Research ArticleNEUROSCIENCE

Feedforward and feedback frequency-dependent interactions in a large-scale laminar network of the primate cortex

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Science Advances  16 Nov 2016:
Vol. 2, no. 11, e1601335
DOI: 10.1126/sciadv.1601335
  • Fig. 1 Scheme of the large-scale model.

    The scheme shows the four levels considered: a within-layer local microcircuit consisting of an excitatory (Excit.; in red) and an inhibitory (Inhib.; in blue) population (upper left), a laminar circuit with two laminar modules (corresponding to supra- and infragranular layers, lower left), an interareal circuit with laminar-specific projections (lower right), and a large-scale network of 30 cortical areas based on macaque anatomical connectivity (upper right). Each level is anatomically constrained, and its dynamics provide insight into different electrophysiological observations in macaques. Only the connections at each level not shown at a lower level are plotted, for clarity.

  • Fig. 2 Local circuit model at the intralaminar level.

    (A) Scheme of the local circuit (top), with the excitatory and inhibitory population in red and blue, respectively, and examples of the oscillatory activity for an excitatory-inhibitory circuit in layer 2/3 (middle, in green) and layer 5/6 (bottom, in orange). (B) Power spectrum of the firing rate of an isolated layer 2/3 as a function of input strength to the excitatory population. The spectrum of the spontaneous state (with zero input) has been subtracted in each case to highlight changes induced by the input (see main text). As the input increases (which resembles the effect of increasing the contrast of a visual stimulus), the power of gamma rhythms becomes stronger, as in observations by Henrie and Shapley (13). (C) Effect of the input to the excitatory population on the power spectrum peak (left) and frequency (right) of the oscillations, for an isolated layer 2/3 (top) and an isolated layer 5/6 (bottom).

  • Fig. 3 Cortical area model at the interlaminar level.

    (A) Scheme of the interlaminar circuit (left panel); self-connections within a given population are omitted in the figure for clarity. Interlaminar connections considered in the model correspond to the strongest projections between layer 2/3 and layer 5/6 as found in experimental studies. Right: Power spectrum of layer 2/3 (top) and layer 5/6 (bottom) in the case of uncoupled, isolated layers (in black, for comparison) and interconnected network (green and orange, respectively). A background input of I = 8 was fed into the excitatory population of both layers. (B) Bottom: A set of 30 traces of activity in layer 5/6 (in gray) and their average (in blue). The central peak of each trace was aligned at zero before averaging. Top: A periodogram of layer 2/3 showing the averaged power for a range of frequencies for the same temporal periods as the layer 5/6 traces. We can see the existence of a strong entrainment of gamma power to alpha phase, as in the experimental findings by Spaak et al. (16). Input was I = 6 for supragranular and I = 8 for infragranular excitatory populations. (C) Effect of injecting external current to the excitatory population of layer 5/6 on the layer 2/3 gamma power and (dimensionless) firing rate (top left and right, respectively) and on layer 5/6 alpha power (bottom left). An inverse relationship between supragranular firing rate and alpha power is observed (bottom right), which highlights a possible link of enhanced alpha rhythms with activity suppression.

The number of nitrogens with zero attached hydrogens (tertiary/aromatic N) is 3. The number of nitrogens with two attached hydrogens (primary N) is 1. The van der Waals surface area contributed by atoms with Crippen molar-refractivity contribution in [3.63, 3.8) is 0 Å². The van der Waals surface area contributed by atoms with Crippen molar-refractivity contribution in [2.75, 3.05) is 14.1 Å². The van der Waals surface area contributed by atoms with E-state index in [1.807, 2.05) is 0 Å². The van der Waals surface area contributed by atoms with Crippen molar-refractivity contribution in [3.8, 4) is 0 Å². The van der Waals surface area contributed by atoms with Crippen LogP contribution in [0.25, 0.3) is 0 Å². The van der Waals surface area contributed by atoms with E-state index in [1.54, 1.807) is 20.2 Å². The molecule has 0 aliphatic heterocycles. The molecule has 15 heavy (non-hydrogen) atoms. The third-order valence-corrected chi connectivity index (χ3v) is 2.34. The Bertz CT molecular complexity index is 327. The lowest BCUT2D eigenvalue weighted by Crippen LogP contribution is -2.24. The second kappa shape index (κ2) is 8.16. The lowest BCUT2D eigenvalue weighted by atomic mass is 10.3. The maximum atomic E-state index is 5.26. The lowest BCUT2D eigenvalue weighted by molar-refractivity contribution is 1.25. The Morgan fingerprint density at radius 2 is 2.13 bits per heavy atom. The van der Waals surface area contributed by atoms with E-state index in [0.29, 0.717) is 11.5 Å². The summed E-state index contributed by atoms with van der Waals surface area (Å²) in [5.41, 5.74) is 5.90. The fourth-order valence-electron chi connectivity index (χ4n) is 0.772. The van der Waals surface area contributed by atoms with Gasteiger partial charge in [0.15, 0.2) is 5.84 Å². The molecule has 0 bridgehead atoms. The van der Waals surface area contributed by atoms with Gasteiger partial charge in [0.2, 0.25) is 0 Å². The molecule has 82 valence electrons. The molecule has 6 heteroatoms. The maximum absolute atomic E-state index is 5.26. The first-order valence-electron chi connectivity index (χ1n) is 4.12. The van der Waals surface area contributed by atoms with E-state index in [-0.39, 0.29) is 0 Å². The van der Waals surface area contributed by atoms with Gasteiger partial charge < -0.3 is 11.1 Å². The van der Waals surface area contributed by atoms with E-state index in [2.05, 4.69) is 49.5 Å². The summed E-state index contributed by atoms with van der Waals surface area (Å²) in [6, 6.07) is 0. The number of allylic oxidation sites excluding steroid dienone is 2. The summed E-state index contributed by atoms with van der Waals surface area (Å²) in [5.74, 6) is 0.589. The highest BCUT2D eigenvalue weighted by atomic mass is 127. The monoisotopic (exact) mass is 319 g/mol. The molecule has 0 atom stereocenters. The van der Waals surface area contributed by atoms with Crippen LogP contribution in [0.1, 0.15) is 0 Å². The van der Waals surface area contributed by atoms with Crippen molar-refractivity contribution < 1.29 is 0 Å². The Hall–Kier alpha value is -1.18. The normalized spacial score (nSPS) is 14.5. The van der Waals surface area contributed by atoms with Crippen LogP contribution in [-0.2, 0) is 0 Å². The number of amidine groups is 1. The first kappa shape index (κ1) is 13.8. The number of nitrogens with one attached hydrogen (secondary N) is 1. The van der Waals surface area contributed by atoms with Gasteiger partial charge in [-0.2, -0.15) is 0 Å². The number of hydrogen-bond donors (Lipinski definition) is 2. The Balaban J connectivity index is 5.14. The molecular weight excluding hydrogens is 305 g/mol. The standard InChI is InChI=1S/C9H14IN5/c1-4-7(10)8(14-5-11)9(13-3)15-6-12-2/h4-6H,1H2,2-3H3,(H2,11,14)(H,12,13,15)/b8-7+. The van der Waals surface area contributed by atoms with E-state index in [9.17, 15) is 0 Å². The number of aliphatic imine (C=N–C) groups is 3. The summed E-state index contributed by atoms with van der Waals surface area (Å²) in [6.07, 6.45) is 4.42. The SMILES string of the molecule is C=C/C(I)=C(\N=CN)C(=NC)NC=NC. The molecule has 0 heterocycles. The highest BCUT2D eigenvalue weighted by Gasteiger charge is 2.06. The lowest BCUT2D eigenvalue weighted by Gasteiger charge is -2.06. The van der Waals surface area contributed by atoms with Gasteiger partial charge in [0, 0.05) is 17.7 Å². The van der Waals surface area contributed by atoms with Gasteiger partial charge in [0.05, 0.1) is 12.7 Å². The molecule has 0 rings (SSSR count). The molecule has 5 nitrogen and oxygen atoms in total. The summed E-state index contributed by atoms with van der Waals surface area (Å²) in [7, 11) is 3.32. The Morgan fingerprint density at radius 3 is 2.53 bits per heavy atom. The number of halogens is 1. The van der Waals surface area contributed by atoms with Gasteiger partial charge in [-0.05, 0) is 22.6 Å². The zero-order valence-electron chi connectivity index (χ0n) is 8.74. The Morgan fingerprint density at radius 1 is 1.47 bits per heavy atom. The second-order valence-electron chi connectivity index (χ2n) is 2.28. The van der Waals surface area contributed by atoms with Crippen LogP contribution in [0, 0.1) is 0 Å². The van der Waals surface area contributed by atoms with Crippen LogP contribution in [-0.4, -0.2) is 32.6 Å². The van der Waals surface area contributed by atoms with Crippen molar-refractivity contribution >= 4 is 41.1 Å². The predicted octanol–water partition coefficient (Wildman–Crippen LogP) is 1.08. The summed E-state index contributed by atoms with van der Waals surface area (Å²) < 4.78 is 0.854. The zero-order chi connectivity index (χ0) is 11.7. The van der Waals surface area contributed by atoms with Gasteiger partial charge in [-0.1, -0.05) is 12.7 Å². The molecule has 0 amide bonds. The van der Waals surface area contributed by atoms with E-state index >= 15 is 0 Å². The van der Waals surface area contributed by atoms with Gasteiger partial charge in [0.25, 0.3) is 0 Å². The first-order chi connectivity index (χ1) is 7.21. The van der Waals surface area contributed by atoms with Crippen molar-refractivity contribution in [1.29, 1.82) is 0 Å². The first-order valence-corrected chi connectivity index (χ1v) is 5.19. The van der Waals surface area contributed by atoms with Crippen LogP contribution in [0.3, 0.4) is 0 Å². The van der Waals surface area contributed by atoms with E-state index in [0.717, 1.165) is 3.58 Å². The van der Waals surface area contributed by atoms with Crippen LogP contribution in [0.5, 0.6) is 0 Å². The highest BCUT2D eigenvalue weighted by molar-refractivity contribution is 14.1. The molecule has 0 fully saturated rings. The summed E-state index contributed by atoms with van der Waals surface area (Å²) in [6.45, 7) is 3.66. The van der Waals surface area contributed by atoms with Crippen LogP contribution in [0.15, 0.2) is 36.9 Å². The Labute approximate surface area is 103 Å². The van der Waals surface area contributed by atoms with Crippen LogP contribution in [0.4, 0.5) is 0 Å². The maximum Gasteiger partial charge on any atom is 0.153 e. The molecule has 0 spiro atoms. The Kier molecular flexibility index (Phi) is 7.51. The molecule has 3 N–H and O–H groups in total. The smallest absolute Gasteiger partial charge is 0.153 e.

• Fig. 4 Microstimulation at the interareal level.

    (A) Scheme of the interareal projections between two areas (V1 and V4); the anatomical hierarchy ascends from left to right. We inject a current of I = 15 at both supra- and infragranular excitatory populations of V1 and measure at V4. In addition to this input, a background current to excitatory populations in supragranular (I = 2) and infragranular (I = 4) layers in both V1 and V4 is injected to guarantee a minimum level of activity. (B and C) Power spectrum at V4 measured at layer 2/3 (B) and layer 5/6 (C), for resting and stimulation conditions. Insets show the peak value of the power spectrum at supragranular (B) and infragranular (C) layers for the same resting and stimulation conditions. A large increase in gamma power is found, as in the microstimulation experiments by van Kerkoerle et al. (3). (D) Same as (A), but injecting a current of I = 15 at all excitatory populations of V4 and recording in V1. In addition, a background current of I = 1 to all excitatory areas in V1 and V4 is injected to guarantee a minimum of activity. (E and F) Power spectrum at V1 layer 2/3 (E) and layer 5/6 (F) for resting and stimulation conditions. Inset shows the peak value of the power spectrum for these conditions. A large increase in alpha power and a decrease in gamma power were found, in agreement with experimental observations. For (B) and (F), the blue curve corresponds to an isolated area receiving the same input as in the stimulation case, but without its rhythmic component (see main text for details). n.s., not significant. ***P < 0.001.

  • Fig. 5 Frequency-specific FF and FB interactions.

    (A) We now inject current and record the activity of both areas (V1 and V4). An input current of I = 8 was injected in all excitatory populations of the circuit. (B) Spectral coherence between V1 and V4 activity highlights the existence of two peaks at the alpha and gamma range, respectively. (C) Spectral pairwise GC in the V1-to-V4 (green) and V4-to-V1 (orange) directions, showing that each of the peaks found in (B) corresponds to a particular direction of influence, suggesting that frequency-dependent GC analysis could be used to deduce FF versus FB signaling directionality between areas for which the hierarchical positions are not known anatomically. (D) The DAI profile of the functional connection, which is obtained by normalizing the difference between the two GC profiles in (C), can be used to characterize a directed functional connection between two cortical areas.